Hierarchical multiplexing/demultiplexing, in conjunction with AWG MUX/DMUXs, is key to the minimization of SOA on-off gates, in the same way that hierarchical routing is used to minimize the length of routing Tables [11].

A drawback of the aforementioned configuration is that the optical signal passes through a longer concatenation of AWG MUX/DMUXs and SOAs than in the original OSMOSIS optical interconnect architecture [2]. Consequently, the proposed interconnect is more vulnerable to transmission effects, esp. in SOAs, i.e., self-gain and cross-gain modulation, and polarization dependent gain. However, by proper selection of the system design parameters, the impact of the aforementioned transmission impairments on the proposed optical interconnect can be limited.

The rest of the paper is organized as follows: In Section 2, the operating principle of the proposed optimal crossbar switch fabric architecture for optimal interconnects is illustrated. In Section 3, we present an approximate analytical model for the calculation of the optimal number of stages of the multiplexing hierarchy and the optimal partition of tributaries per stage, for a given number of channels, in order to minimize the number of SOAs. In the same Section, the validity of the analytical model is checked by exhaustive search of all possible switch realizations and different optical crossbar switch sizes. It is shown that the number of SOAs per receiver card can very closely approach the analytically calculated minimum, when the number of channels can be factored into a product of primes. Section 4 presents a simplified control algorithm for setting the states of the on-off gates of the optimal wavelength selector. Finally, in Section 5, we present an improved analytical model for the calculation of the optimal number of stages of the multiplexing hierarchy and the optimal partition of tributaries per selection stage, by taking into account both the cost of SOAs, as well as of AWG MUX/DMUXs.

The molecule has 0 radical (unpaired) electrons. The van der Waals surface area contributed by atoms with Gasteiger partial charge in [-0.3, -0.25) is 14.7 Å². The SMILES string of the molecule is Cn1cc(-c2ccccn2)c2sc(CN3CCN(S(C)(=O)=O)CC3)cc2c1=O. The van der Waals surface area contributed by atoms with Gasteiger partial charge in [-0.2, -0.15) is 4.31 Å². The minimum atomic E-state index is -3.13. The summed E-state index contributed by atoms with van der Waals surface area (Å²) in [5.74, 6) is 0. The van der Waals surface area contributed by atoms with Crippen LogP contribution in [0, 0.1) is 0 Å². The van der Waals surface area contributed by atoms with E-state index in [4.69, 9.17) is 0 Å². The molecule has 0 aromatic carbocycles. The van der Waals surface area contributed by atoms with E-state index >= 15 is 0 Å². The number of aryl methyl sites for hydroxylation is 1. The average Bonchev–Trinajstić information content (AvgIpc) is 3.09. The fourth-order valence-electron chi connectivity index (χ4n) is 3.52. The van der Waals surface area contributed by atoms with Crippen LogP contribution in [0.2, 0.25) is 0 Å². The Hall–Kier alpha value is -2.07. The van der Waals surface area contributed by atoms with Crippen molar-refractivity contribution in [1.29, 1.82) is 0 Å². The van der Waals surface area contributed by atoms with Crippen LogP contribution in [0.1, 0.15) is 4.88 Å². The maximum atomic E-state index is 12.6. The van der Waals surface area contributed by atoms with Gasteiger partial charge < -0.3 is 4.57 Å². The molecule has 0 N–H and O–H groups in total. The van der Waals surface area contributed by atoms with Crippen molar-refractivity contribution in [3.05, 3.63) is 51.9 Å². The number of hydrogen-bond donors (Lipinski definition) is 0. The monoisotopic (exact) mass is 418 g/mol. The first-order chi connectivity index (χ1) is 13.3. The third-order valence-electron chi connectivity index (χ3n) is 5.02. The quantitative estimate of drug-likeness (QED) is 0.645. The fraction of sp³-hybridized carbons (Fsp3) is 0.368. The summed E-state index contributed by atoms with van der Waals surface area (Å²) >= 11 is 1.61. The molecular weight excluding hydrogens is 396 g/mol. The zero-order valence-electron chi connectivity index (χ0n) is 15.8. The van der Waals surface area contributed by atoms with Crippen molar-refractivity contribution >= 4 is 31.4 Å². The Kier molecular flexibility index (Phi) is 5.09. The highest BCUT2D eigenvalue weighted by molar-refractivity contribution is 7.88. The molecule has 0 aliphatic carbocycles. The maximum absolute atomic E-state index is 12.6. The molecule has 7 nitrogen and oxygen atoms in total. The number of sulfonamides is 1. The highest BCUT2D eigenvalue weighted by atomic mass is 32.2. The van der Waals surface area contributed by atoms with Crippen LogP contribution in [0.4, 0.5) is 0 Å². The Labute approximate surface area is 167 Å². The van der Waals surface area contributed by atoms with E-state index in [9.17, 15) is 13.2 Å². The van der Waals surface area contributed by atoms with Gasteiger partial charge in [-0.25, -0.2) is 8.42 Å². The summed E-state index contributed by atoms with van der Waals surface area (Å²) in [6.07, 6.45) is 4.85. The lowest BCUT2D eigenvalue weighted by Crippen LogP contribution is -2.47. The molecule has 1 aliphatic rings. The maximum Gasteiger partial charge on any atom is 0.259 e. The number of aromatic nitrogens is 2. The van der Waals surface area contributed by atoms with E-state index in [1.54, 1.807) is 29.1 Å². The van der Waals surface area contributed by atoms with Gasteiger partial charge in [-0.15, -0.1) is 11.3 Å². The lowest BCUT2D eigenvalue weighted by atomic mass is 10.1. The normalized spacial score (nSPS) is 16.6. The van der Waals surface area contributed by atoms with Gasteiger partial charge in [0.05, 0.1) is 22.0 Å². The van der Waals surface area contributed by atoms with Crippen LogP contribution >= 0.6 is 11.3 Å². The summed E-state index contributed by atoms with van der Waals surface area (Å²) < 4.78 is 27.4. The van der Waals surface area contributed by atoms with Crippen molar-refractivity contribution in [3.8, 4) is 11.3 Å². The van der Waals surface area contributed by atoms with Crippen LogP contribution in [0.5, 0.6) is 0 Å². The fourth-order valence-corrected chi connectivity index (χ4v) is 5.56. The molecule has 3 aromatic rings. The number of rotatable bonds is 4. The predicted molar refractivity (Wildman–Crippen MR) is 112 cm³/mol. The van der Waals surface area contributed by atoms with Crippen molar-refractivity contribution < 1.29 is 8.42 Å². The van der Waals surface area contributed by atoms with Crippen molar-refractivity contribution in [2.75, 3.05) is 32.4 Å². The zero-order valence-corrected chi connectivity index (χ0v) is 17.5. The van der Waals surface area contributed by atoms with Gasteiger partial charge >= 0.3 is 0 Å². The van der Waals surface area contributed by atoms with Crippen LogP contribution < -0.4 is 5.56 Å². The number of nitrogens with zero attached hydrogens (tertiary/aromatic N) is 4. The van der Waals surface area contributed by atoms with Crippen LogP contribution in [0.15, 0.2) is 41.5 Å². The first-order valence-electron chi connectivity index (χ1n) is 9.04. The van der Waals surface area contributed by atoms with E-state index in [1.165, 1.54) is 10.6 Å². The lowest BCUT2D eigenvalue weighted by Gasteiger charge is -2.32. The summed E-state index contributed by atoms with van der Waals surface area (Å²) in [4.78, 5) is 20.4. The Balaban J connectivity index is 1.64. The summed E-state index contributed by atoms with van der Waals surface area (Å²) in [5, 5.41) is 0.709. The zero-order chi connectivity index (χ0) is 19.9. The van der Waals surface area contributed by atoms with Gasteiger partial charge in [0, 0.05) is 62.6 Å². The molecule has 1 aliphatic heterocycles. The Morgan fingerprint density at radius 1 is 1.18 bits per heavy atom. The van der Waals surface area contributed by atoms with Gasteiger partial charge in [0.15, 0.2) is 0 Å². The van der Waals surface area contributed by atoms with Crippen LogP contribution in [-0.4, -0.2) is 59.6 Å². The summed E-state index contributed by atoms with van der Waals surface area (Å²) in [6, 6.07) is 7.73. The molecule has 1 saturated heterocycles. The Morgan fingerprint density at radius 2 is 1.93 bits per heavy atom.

2. Operating principle of the optical interconnect

The block diagram of the proposed wavelength-space crossbar switch is shown in Fig. 1(a) . Each transmitter uses a different carrier frequency (from a set of N equally spaced frequencies). All channels are broadcasted to all receivers using a N × N star coupler. Each receiver can select a different channel from the received WDM optical signal.

 

Fig. 1 (a) Broadcast-and-select architecture using a star coupler, N fixed transmitters and N tunable receivers. (b) Actual implementation. (Symbols: Tx = Transmitter, Rx = Receiver, SOA = Semiconductor optical amplifier, MUX = Multiplexer, DMUX = Demultiplexer).

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A most rudimentary implementation of the N × N star coupler and the tunable receivers in the proposed architecture is shown in detail in Fig. 1(b). Each receiver card contains a discretely tunable channel selector [10], which is used to discriminate one out of the N received carrier frequencies, followed by a direct-detection receiver with no inherent frequency selectivity. The channel selector is composed of a MUX/DMUX pair and N SOAs as on-off gates. By biasing one out of the NSOAs above the transparency current level, it is possible to select one channel, while attenuating all others. Since there are, in total, N SOAs per channel selector and one channel selector per receiver card, the total number of SOAs required in this particular implementation of the optical interconnect is N2.